A Journalist's Archive

The Red Badge of Courage
Stephen Crane
Reviewed by Kathy Hare

When Stephen Crane published the "Red Badge of Courage" in 1895, the horrors of the Civil War were dim memories for the old men who marched in parades glorifying past battles.  Yet Crane, at age 24 with no military experience, was able to produce a book that reveals the emotions men have faced during battle since the advent of war.  The psychological similarities between what Crane's character, Henry Fleming, experienced during the Civil War, and feelings expressed in letters I received from my brother during Vietnam are striking.

For the average soldier, war hasn't changed much over time.  Weapons may improve, the reasons for going to war vary, but overall soldiers have to contend with the same internal conflicts.  Will they be up to the task, or will they turn and run when the bullets start flying?

Despite his mother's pleading, Henry Fleming sets off to join the Union army with visions of glory and an uncompromised righteousness.  Like most young men he is both cocky and naive.  While marching to Washington to join his regiment, Fleming receives food from women along with praise and compliments from old men and young women.  He begins to think of himself as a hero before he even reaches his unit. 

I remember the guys just out of boot-camp who stopped by my school when classes were ending.  Their uniforms were new and their bald heads were as shiny as their shoes. They too strutted around like heroes, and teenage girls hung on their arm.  They looked great in their uniforms.  It was 1966, and Vietnam was still a far away unknown part of our world.

Cranes account of Fleming's battle experience only covers a three day time span, but that is enough time to watch the transformation of Fleming from a swaggering kid into a battle hardened man.  As his regiment begins their march towards the front, Fleming reveals his first insecurities asking fellow soldiers, "How do you know you won't run when the time comes?"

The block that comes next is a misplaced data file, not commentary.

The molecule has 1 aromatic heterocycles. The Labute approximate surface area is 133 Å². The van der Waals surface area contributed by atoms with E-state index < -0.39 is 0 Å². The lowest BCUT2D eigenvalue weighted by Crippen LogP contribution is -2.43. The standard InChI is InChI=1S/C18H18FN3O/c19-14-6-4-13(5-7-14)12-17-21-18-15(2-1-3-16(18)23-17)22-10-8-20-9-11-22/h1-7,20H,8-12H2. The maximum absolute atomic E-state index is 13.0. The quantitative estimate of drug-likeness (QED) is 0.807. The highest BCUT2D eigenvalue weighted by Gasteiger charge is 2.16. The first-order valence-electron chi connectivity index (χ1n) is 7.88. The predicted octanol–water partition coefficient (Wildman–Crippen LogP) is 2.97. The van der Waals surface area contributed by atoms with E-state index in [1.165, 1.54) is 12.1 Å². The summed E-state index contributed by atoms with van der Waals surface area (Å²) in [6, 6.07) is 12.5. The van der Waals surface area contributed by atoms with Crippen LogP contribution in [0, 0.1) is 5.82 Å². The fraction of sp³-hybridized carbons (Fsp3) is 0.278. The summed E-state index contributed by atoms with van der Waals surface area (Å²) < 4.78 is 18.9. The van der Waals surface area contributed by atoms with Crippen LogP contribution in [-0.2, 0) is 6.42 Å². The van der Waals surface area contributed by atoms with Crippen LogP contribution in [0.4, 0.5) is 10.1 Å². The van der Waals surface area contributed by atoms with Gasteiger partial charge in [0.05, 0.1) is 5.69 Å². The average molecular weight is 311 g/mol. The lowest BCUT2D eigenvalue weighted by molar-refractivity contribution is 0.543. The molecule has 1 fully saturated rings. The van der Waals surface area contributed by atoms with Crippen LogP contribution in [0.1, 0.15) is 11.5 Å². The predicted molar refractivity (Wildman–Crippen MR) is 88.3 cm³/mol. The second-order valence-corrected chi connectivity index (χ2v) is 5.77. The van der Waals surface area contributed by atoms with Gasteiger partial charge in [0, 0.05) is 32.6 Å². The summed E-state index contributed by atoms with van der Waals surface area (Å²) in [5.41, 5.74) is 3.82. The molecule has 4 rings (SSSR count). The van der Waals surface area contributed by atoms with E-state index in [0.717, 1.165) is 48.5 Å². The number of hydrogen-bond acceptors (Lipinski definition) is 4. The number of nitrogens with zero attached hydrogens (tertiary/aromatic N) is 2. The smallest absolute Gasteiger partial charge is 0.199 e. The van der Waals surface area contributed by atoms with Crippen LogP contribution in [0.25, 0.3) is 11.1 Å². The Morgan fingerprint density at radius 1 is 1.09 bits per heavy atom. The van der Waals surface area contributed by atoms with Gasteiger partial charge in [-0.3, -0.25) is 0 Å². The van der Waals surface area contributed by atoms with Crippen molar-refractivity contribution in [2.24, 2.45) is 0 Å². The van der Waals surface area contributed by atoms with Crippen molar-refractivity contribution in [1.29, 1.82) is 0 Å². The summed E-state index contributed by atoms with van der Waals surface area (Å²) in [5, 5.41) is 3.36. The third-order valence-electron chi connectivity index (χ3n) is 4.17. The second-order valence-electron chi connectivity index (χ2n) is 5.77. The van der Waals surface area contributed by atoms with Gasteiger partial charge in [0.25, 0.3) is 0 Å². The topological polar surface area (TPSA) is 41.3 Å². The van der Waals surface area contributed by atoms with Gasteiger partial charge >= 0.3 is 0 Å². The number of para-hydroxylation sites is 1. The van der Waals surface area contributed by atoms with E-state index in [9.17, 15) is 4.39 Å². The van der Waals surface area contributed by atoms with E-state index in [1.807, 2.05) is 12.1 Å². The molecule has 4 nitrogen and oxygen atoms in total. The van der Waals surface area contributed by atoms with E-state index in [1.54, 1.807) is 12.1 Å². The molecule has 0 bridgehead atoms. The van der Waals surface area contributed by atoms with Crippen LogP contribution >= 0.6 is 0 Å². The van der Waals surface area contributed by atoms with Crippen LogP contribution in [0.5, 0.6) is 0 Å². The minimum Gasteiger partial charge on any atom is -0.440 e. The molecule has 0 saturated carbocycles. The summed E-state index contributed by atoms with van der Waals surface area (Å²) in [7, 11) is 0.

Fleming feels a coldness sweep over his back as he stares into the ashen face of the first dead solider he encounters in a field.  The noise from the battlefield grows louder, bullets nip nearby trees, and then shells scream overhead like banshees.  Fleming is now in the thick of his first battle.  He fumbles with his rifle not sure whether or not it is loaded.  It the middle of the chaos, he notices the beauty of the blue sky, wondering how nature can possibly be oblivious to what is occurring before him.

He is ecstatic and proud when there is a lull in the battle. Looking around at his companions Fleming thinks they are a magnificent group of men.  But his joy is short lived as the barrage of shells begins again.  A comrade screams, "What do they take us for-why don't they send supports?"  Thick smoke rolls over the forest, breaking only to reveal hordes of enemy troops directly before them.  A man near Fleming screams, throws down his rifle and runs; Fleming is directly behind him, running, stumbling, racing against death.

Fleming's journey from there is what actually makes him a man.  He watches the protracted death of a friend from home.  He wishes to god he was injured so he would have an excuse to join the line of wounded men walking towards the safety of a field hospital.  How Fleming received his "Red Badge of Courage" is not admirable.  But he becomes an honorable person when he faces his demons, retraces his steps, and joins his regiment to fight another day.  

My brother responded to my questions about patrolling a spot outside of DaNang, "I don't know if I killed anyone, I kept my head down and fired, I only wanted to stay alive."  These words will never appear on any recruiting poster, and neither will the emotions expressed in the "Red Badge of Courage."  So if your son or daughter is eager to join the service, give them a copy of this book.  It may not stop them from enlisting, but it will give them a better idea about what it really means to be a hero.

First published in The New Falcon Herald
Article Copyright © 2006 Bluestack Consulting, Inc.
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